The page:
Suspend Your Disbelief

Tyler McMahon

Contributing Editor

Tyler McMahon is author of the novels How the Mistakes Were Made (St. Martin’s Press, 2011) and Kilometer 99 (St. Martin’s Press, 2014). He lives in Honolulu and teaches at Hawaii Pacific University. Learn more about him at tylermcmahon.net.


Articles

Reviews |

[Reviewlet] badbadbad, by Jesús Ángel García

Jesús Ángel García’s debut “transmedia” novel, badbadbad is fast, fun, irreverent, and unlike anything else in the fiction aisle. Starring a lead character who shares the author’s name, the book follows his descent from devout webmaster to the obsessed savior of a pornographic social network. Also included: a documentary, a soundtrack, a chapter-by-chapter YouTube playlist.


Reviews |

The Beginners, by Rebecca Wolff

A bookish fifteen-year-old breaches taboos in the small New England town of Wick. Poet Rebecca Wolff’s masterful first novel is an Appalachian folk ballad rendered gothic–full of sex and ghosts, mixing caution and temptation, obsessed with origins but somehow timeless.


Shop Talk |

Stories We Love: "Ballerina, Ballerina"

(Editor’s note: “Stories We Love” made its debut as part of Fiction Writers Review’s Short Story Month celebration. But we love short stories year-round. So here’s another installment, courtesy of FWR contributor Tyler McMahon.) As an undergraduate, I took my first fiction-writing workshop around 1997. It didn’t go well. My peers were entrenched in Mafia stories and Christian parables. I failed to find my voice. The instructor was accepted into law school for the following fall, and declared there was no future in writing. Near the semester’s end, she invited one of her fellow graduate students, Eric Rickstad, to visit. […]


Reviews |

A Young Man’s Guide to Late Capitalism, by Peter Mountford

A Young Man’s Guide to Late Capitalism is not your grandfather’s expat novel. In this smart debut, Peter Mountford rolls up his sleeves and delivers a crash course in Latin American history, contemporary economics, and international politics—all within a page-turning story about the dreams and gaffes of a twenty-something American working for an unscrupulous hedge fund in Bolivia.


Reviews |

Volt, by Alan Heathcock

Tyler McMahon loves short stories but worries that collections might be the worst thing to have happened to the genre. However, books like Alan Heathcock’s Volt renew his faith in the collection as an art form of its own, one that makes its stories inseparable from one another—greater even than the sum of their parts.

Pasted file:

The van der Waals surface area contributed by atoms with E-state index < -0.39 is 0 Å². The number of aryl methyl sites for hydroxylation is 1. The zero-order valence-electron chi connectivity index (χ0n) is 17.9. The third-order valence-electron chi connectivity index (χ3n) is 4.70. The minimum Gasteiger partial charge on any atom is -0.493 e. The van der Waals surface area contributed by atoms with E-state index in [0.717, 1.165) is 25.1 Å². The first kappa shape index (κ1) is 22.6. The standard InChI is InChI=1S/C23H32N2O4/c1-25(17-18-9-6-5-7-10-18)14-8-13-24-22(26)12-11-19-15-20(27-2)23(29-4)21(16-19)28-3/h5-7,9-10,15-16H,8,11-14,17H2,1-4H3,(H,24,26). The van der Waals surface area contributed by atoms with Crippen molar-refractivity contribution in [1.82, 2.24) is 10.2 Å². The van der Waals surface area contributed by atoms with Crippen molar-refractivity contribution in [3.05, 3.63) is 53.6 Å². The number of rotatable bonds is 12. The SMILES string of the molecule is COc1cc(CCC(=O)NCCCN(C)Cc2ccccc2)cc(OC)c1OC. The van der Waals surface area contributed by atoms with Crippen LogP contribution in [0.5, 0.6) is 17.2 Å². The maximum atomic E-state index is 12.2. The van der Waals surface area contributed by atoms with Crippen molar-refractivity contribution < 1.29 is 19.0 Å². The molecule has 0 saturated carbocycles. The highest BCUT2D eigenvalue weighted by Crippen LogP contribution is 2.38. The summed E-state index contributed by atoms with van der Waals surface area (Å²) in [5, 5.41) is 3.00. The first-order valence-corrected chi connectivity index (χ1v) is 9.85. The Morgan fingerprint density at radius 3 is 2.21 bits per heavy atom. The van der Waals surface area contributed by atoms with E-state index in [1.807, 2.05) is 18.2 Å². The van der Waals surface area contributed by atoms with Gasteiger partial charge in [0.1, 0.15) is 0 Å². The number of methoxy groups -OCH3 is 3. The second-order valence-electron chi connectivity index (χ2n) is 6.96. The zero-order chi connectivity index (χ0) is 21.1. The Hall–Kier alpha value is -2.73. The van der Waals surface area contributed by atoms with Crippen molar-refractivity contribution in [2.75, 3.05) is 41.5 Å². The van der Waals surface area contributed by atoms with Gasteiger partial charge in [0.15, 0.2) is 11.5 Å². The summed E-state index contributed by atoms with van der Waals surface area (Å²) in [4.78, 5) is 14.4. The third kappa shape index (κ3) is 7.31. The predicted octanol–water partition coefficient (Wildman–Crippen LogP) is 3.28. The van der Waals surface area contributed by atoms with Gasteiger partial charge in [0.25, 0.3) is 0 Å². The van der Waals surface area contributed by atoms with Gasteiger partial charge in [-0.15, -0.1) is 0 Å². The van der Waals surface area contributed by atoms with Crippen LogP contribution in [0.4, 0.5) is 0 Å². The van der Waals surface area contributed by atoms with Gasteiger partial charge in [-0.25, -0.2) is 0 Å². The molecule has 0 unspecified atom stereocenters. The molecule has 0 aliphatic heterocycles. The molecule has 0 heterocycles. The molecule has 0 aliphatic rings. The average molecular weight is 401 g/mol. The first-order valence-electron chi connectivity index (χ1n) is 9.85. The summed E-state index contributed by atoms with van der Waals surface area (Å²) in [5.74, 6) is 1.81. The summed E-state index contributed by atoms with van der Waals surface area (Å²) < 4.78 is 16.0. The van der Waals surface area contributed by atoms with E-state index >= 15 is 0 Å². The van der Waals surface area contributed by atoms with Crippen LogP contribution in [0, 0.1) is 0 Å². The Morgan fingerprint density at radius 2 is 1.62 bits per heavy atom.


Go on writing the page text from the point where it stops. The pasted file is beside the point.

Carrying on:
Interviews |

Consumed by the Country: An Interview with Tatjana Soli

Tatjana Soli’s debut novel, The Lotus Eaters, takes place during the Vietnam War and focuses on a female combat photographer. Tyler McMahon talks with the author about how we choose our subject matter, the challenges of writing about well-documented history, the role research plays in her process, and why novels matter in an era increasingly dominated by nonfiction.


Shop Talk |

Reviewlet: An Unfinished Score by Elise Blackwell

An Unfinished Score by Elise Blackwell Unbridled Books, April 2010 256 pp Concert violist Suzanne Sullivan is preparing dinner when she hears on the radio that her long-term lover Alex—a well-known conductor—has perished in a plane crash. Living with her husband (a composer), her best friend Pertra (a concert violinist) and Petra’s deaf daughter Adele, Suzanne is forced to grieve in secret. With one foot in a dysfunctional marriage and one hand in the rearing of a child not her own, she comes to realize that it was during her stolen moments with Alex that she felt most whole. But […]


Reviews |

God's Dogs, by Mitch Wieland

In an age of books built from blogs, tweets, and text messages, God’s Dogs, Mitch Wieland’s new novel-in-stories, feels as though it were made of wood. It is regional, elemental, and bears the marks of its maker: the careful grooves of his chisel, the smooth surfaces from the author’s finest sandpaper, even rough-hewn gouges by what might have been teeth or fingernails.


Reviews |

Some Things That Meant the World to Me, by Joshua Mohr

If you’re one of those anachronistic thirty-somethings who still quaintly reads books—let alone, a nineteenth- and twentieth-century form like the novel—then you may know the rare and exquisite pleasure of stumbling across one that seems to be written by, for, and about your contemporaries. I had that experience recently with Josh Mohr’s debut novel. Some Things That Meant the World to Me (Two Dollar Radio, June 2009) is the unsettling story of a thirty-year-old San Francisco man named Rhonda, who suffers from depersonalization disorder after a childhood of abandonment and abuse. In between cue-stick beatings, Rorschach tattoos, and botched batches of home-brew wine, he discovers a portal to his past in the dumpster behind a local taquería.




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